From there, each time Louise’s life veered toward any kind of social normalcy, something would happen to block her, once again, from the comfort of fitting in. Unlike the focused life trajectories of her successful Catholic peers, Louise was all over the place.
In many ways — an unstable home life, failure to complete a Catholic education, absence of extended family support, roadblocks and confusion in her vocation — Louise’s early life lacked the basic hallmarks commonly ascribed to Catholic success. In the 1600s, it must have seemed like she was on the loser track for women.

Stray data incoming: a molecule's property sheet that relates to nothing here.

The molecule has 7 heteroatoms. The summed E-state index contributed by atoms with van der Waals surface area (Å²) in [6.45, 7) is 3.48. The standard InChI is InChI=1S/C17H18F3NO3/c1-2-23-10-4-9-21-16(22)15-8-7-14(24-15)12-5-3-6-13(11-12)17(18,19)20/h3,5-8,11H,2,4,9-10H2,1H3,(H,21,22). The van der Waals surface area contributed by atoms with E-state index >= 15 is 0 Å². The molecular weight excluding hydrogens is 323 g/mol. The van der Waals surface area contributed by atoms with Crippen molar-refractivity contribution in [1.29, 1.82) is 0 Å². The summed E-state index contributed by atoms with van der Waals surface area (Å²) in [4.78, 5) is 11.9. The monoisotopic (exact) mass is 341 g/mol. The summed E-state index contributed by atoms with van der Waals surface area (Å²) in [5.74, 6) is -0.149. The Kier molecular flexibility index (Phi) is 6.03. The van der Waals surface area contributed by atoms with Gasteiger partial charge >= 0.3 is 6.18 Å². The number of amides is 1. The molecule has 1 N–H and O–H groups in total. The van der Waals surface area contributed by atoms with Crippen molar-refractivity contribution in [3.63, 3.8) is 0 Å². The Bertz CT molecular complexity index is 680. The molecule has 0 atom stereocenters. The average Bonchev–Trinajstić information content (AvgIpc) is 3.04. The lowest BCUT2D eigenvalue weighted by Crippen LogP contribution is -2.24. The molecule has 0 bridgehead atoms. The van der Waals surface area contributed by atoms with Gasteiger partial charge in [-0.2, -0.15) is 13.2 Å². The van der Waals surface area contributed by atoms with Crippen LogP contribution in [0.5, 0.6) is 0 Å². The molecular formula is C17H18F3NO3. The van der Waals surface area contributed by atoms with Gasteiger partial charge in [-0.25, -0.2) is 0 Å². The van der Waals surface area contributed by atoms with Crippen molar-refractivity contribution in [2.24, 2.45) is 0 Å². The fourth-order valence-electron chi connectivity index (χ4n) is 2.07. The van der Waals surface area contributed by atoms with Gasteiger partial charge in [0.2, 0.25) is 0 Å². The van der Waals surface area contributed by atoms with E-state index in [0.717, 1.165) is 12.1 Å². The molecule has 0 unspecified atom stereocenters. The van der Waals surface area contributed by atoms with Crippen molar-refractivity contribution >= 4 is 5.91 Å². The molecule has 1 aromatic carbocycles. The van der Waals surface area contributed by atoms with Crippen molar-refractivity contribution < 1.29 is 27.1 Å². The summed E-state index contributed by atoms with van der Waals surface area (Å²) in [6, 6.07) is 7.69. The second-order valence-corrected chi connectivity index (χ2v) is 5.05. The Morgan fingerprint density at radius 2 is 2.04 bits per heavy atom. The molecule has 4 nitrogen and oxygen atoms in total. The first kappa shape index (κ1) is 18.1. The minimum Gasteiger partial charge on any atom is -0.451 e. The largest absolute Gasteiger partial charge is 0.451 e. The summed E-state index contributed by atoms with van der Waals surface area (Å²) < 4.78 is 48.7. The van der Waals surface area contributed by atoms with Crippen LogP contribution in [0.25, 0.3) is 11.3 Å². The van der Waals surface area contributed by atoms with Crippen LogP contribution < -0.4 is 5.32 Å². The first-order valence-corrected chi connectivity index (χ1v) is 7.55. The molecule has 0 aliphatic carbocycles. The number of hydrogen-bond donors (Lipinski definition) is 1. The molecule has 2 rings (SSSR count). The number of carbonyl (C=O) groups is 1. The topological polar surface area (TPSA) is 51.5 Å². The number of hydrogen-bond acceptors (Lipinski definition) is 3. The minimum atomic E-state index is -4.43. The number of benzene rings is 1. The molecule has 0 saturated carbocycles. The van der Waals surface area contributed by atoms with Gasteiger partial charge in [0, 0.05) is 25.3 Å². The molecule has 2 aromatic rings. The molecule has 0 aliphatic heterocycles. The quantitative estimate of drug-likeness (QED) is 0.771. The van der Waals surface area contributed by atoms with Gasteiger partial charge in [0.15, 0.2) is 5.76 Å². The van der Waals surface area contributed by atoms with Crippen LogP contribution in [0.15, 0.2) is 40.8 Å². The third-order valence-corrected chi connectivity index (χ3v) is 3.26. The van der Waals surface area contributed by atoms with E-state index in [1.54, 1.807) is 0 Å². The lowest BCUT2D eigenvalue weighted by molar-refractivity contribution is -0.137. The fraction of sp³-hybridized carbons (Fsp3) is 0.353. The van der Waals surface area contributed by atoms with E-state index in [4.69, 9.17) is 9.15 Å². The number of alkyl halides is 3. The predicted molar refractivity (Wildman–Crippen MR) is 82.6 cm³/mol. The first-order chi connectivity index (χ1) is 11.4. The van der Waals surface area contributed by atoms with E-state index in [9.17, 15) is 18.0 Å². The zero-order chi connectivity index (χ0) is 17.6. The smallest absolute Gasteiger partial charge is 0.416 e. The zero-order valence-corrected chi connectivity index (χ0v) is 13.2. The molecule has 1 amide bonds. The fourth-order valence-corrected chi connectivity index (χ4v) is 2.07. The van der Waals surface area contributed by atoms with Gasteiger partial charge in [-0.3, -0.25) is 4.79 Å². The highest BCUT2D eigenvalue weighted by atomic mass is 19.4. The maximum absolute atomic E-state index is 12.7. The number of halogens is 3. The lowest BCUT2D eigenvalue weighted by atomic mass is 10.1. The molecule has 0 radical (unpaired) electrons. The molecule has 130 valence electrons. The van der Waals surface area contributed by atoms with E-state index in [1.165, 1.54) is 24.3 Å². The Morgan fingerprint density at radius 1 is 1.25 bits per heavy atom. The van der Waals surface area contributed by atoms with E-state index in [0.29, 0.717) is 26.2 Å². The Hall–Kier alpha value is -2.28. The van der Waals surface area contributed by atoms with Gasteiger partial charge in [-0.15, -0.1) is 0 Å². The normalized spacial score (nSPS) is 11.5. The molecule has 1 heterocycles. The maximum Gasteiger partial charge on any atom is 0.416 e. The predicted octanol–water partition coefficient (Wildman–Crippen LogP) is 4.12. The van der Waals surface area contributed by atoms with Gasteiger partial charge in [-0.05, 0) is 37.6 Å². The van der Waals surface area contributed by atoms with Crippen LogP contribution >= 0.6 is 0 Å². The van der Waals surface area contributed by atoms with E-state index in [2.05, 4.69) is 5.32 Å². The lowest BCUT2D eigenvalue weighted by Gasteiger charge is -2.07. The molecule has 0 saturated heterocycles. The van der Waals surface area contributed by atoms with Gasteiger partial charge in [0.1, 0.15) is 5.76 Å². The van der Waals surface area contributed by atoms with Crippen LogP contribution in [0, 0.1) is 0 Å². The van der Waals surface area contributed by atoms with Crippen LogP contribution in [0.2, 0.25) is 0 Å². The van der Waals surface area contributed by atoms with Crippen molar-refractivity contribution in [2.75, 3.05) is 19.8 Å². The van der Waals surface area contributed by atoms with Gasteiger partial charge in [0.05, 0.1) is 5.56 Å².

And yet, the Lord assured Louise that despite all the difficulties and confusion, she was right where she was supposed to be.
Some well-intentioned biographers splice out Louise’s dysfunctional family problems, rejections and predicated social failures in an attempt to construct a sweeter, simpler saint story. But these revisions eliminate the integral details that testify to God’s personal providence in Louise’s life: We can trace each disappointment in her formative years to a strength in the ministry of her later years.
Perhaps, like St. Louise de Marillac, the places in our lives where we most feel like failures will be the tools that God uses to accomplish prolific good in the world.
Please read more about Louise's life and legacy in my latest over at FemCatholic!